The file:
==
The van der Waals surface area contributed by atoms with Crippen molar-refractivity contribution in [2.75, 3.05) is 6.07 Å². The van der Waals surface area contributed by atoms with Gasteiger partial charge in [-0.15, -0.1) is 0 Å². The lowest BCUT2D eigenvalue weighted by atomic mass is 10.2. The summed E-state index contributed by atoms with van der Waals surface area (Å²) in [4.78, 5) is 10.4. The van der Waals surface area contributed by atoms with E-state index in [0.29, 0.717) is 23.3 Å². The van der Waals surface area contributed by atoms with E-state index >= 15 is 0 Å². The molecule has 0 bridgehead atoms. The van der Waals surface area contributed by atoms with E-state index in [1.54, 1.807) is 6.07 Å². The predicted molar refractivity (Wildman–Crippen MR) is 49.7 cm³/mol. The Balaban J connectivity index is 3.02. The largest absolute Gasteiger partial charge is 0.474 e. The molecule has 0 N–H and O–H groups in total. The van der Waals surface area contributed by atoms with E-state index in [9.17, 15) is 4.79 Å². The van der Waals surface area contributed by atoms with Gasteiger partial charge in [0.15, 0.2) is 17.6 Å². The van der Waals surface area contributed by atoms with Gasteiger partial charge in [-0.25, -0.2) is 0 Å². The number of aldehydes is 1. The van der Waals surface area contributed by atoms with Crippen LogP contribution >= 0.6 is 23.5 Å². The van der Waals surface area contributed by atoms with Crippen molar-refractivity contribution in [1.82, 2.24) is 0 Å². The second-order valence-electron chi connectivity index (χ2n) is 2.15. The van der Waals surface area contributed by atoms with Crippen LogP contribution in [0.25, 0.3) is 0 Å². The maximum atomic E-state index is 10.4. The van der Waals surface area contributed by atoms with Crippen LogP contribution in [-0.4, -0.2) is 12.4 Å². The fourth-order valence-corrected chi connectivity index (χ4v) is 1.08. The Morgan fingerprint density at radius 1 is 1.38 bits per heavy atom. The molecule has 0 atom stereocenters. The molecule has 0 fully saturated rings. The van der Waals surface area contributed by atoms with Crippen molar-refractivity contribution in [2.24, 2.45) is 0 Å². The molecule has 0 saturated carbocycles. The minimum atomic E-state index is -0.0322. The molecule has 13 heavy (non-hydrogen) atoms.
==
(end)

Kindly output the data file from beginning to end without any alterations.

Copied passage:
The van der Waals surface area contributed by atoms with Crippen molar-refractivity contribution in [2.75, 3.05) is 6.07 Å². The van der Waals surface area contributed by atoms with Gasteiger partial charge in [-0.15, -0.1) is 0 Å². The lowest BCUT2D eigenvalue weighted by atomic mass is 10.2. The summed E-state index contributed by atoms with van der Waals surface area (Å²) in [4.78, 5) is 10.4. The van der Waals surface area contributed by atoms with E-state index in [0.29, 0.717) is 23.3 Å². The van der Waals surface area contributed by atoms with E-state index >= 15 is 0 Å². The molecule has 0 bridgehead atoms. The van der Waals surface area contributed by atoms with E-state index in [1.54, 1.807) is 6.07 Å². The predicted molar refractivity (Wildman–Crippen MR) is 49.7 cm³/mol. The Balaban J connectivity index is 3.02. The largest absolute Gasteiger partial charge is 0.474 e. The molecule has 0 N–H and O–H groups in total. The van der Waals surface area contributed by atoms with E-state index in [9.17, 15) is 4.79 Å². The van der Waals surface area contributed by atoms with Gasteiger partial charge in [0.15, 0.2) is 17.6 Å². The van der Waals surface area contributed by atoms with Gasteiger partial charge in [-0.25, -0.2) is 0 Å². The number of aldehydes is 1. The van der Waals surface area contributed by atoms with Crippen LogP contribution >= 0.6 is 23.5 Å². The van der Waals surface area contributed by atoms with Crippen molar-refractivity contribution in [1.82, 2.24) is 0 Å². The second-order valence-electron chi connectivity index (χ2n) is 2.15. The van der Waals surface area contributed by atoms with Crippen LogP contribution in [0.25, 0.3) is 0 Å². The maximum atomic E-state index is 10.4. The van der Waals surface area contributed by atoms with Crippen LogP contribution in [-0.4, -0.2) is 12.4 Å². The fourth-order valence-corrected chi connectivity index (χ4v) is 1.08. The Morgan fingerprint density at radius 1 is 1.38 bits per heavy atom. The molecule has 0 atom stereocenters. The molecule has 0 fully saturated rings. The van der Waals surface area contributed by atoms with Crippen molar-refractivity contribution in [2.24, 2.45) is 0 Å². The molecule has 0 saturated carbocycles. The minimum atomic E-state index is -0.0322. The molecule has 13 heavy (non-hydrogen) atoms.